The project focuses on individual dispossessory proceedings, substandard housing conditions, as well as individual and systemic tenant rights violations.
Alison is the right person for the project because she is a deep believer in a holistic approach to community redevelopment. The cost to avail oneself of the civil judicial process has a severe disparate impact on the most vulnerable segments of our society. Alison believes that many landlords of low-income tenants have become complacent with the judicial eviction system and housing laws because their tenants generally did not have an advocate. Her proudest moments are when she can provide a voice for such tenants, affirm their instincts on right and wrong, and relieve anxiety by empowering them to retain housing.
During the Fellowship period, Alison:
- Established a court and community presence so that she is known and respected as the GLSP housing attorney in her region. She has already received clients that were referred to her by the court, other attorneys, and previous clients.
- Provided community education through seminars on Georgia & Federal Housing law.
- Filed affirmative cases against landlords that systemically discriminate against and provide sub-rate services to low-income tenants.
- Built relationships with private attorneys that represent landlords and PHAs.
This project is addressing the needs of those in poverty or low-income households and providing legal advice and representation.
Shannon is the right person for the project because of his passion. He has the strong opinion that poverty or financial situation should not be a detriment to having adequate legal advice and representation. He also believe that a project wishing to accomplish such goals as helping those who are not in best financial position should be composed of those who feel passionate about the cause. His passion and Georgia Legal Services Program goals are congruent. His host organization allows him to dedicate the time and energy necessary make an actual impact on the community.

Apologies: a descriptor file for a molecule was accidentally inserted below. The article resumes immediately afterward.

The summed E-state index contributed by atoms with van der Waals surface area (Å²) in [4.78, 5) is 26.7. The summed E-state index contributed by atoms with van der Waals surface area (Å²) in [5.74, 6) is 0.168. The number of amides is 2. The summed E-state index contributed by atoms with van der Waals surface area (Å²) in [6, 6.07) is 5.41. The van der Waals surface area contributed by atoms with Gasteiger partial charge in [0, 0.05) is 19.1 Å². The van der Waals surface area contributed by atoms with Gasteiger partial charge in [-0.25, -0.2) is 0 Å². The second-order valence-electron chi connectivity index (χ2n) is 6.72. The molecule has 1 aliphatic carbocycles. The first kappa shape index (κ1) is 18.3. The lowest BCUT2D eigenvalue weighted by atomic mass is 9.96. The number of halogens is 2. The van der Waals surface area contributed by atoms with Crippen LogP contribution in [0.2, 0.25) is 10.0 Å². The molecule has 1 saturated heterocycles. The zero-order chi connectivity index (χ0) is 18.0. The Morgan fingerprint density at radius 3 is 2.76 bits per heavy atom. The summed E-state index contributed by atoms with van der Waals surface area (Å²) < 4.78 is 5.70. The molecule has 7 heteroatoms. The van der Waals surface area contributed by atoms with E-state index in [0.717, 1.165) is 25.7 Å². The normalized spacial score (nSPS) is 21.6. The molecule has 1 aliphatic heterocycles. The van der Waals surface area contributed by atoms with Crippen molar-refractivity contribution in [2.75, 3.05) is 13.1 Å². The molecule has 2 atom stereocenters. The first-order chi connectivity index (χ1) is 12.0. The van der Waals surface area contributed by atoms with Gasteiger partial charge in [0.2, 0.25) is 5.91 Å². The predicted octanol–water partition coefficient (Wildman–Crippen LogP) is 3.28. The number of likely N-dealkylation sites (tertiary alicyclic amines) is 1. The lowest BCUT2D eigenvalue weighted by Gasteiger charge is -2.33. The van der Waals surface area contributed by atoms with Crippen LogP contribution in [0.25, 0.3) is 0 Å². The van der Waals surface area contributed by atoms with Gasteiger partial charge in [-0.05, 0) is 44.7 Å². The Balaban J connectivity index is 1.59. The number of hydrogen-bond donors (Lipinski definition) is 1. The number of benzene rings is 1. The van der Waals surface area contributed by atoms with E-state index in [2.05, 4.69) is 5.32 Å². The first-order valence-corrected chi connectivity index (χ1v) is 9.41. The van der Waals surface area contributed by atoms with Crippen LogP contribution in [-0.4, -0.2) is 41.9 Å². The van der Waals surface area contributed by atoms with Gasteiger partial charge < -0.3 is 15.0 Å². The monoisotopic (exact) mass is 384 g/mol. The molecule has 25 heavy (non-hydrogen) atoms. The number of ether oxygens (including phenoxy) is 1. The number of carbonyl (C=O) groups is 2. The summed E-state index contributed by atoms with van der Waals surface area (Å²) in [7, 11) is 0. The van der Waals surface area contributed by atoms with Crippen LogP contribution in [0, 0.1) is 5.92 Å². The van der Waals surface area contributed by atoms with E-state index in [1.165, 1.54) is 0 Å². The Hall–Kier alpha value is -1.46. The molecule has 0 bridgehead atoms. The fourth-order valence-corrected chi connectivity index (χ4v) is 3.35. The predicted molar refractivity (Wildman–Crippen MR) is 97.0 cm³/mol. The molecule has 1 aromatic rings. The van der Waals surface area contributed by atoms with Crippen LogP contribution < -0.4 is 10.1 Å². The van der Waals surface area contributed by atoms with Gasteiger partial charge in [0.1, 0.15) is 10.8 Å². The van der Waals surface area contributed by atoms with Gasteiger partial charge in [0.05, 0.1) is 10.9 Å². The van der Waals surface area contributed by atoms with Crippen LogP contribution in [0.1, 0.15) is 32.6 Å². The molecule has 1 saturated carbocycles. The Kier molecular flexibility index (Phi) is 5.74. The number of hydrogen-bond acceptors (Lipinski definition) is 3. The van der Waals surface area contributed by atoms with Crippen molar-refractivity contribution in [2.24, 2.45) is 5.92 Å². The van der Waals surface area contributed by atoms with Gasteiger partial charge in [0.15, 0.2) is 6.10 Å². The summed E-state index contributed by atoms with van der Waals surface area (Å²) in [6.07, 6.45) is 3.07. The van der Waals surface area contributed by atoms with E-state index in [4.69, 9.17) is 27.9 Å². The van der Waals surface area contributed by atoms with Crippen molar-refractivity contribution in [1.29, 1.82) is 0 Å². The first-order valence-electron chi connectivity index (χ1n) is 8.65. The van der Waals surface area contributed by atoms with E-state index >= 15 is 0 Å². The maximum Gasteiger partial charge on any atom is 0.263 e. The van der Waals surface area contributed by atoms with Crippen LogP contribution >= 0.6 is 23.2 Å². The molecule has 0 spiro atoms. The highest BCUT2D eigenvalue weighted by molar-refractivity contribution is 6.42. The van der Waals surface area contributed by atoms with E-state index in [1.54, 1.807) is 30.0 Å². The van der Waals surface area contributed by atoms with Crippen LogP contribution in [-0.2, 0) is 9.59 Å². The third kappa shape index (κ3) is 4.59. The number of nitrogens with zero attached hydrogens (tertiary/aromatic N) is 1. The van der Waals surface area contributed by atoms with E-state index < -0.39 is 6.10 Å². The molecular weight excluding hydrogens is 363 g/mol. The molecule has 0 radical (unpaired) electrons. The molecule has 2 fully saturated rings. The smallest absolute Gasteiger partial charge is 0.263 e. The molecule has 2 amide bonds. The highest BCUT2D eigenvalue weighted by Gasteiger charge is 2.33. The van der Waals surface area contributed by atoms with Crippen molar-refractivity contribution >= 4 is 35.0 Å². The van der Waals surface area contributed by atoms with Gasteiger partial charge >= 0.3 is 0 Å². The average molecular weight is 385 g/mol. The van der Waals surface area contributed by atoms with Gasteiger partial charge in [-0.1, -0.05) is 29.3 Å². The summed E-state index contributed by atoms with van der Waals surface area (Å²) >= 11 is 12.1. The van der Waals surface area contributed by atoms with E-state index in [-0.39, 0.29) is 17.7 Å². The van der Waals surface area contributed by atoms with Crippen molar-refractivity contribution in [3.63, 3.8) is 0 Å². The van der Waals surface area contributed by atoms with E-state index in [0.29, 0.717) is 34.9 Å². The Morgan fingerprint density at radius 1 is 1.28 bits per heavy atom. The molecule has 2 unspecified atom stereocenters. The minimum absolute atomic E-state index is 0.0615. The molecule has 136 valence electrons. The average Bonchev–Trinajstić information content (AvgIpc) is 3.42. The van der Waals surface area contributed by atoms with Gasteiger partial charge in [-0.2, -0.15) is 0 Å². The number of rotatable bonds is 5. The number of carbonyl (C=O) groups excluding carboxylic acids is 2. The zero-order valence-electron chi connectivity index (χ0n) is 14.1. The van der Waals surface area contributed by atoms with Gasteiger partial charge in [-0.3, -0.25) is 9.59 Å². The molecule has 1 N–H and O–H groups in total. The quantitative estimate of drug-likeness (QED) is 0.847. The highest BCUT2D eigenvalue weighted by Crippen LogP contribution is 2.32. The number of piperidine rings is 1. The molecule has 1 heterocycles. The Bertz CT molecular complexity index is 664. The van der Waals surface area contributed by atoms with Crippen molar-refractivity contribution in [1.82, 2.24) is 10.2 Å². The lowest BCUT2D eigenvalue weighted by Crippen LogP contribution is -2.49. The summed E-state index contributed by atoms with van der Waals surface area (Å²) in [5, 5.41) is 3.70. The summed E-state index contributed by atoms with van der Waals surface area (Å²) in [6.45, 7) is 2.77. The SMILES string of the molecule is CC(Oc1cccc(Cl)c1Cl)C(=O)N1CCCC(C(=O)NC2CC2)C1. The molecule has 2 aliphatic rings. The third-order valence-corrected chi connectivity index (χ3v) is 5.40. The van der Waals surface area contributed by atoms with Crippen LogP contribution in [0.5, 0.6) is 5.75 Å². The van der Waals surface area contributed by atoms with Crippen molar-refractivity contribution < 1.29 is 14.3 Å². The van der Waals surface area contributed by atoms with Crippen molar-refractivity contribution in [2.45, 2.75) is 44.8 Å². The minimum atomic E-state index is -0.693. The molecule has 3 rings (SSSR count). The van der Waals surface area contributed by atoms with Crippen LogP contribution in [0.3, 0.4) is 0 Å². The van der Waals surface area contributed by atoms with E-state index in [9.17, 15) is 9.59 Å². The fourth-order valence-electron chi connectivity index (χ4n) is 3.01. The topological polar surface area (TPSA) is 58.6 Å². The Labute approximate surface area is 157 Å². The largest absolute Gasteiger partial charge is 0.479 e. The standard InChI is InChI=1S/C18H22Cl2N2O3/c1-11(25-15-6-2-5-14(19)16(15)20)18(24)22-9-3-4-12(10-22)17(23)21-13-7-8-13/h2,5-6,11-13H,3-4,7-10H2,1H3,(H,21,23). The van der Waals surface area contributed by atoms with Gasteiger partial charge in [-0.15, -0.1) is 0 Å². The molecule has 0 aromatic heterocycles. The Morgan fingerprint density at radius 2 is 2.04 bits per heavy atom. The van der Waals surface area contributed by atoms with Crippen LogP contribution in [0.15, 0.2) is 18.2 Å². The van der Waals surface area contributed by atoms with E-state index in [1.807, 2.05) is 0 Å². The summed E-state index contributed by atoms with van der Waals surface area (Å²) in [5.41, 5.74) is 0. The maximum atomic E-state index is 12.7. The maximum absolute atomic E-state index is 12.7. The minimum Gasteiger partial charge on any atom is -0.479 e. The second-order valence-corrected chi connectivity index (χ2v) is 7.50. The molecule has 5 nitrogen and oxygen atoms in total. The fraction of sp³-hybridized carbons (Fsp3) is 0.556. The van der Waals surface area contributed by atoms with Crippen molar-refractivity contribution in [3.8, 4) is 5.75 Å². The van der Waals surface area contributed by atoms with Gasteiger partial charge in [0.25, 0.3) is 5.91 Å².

Chad will provide representation to tenants who reside in subsidized housing across 27 counties in the Northeast Georgia area. Chad will represent tenants in lease termination and eviction cases, as well as in cases involving a range of other occupancy issues, such as rent calculation, assessment of illegal fees, and failure to make repairs. Chad will also work on issues related to preservation of affordable housing, and protecting the rights of tenants affected by a loss of subsidized units, as those issues arise.
Chad is the right person for the project because for the past two years, he has been working on housing preservation issues with Georgia Legal Services, focusing on RAD conversions, potential expiration of project-based Section 8 HAP contracts, prepayment of Rural Housing Services 515 mortgages, and loss of LIHTC units through the qualified contract process. During that time, he represented tenants living at affected properties on a range of issues.
During the Fellowship period, Chad set up an efficient intake process, begin representing tenants, and begin to identify trends or larger issues affecting tenants in the region.
The goal of the project is to empower families and communities impacted by heirs property through the provision of technical and legal services required to fully realize and increase the economic benefits of home ownership.
Alexandria is the right person for the project because she cares about people and believes people who care are always the right fit when it comes to helping those in need.
Helping heirs property owners remediate fractured title, increase equity, and transfer wealth to the next generation through title clearing, wills creation, estate planning, education, and facilitating access to government, private sector, and non-profit home improvement programs.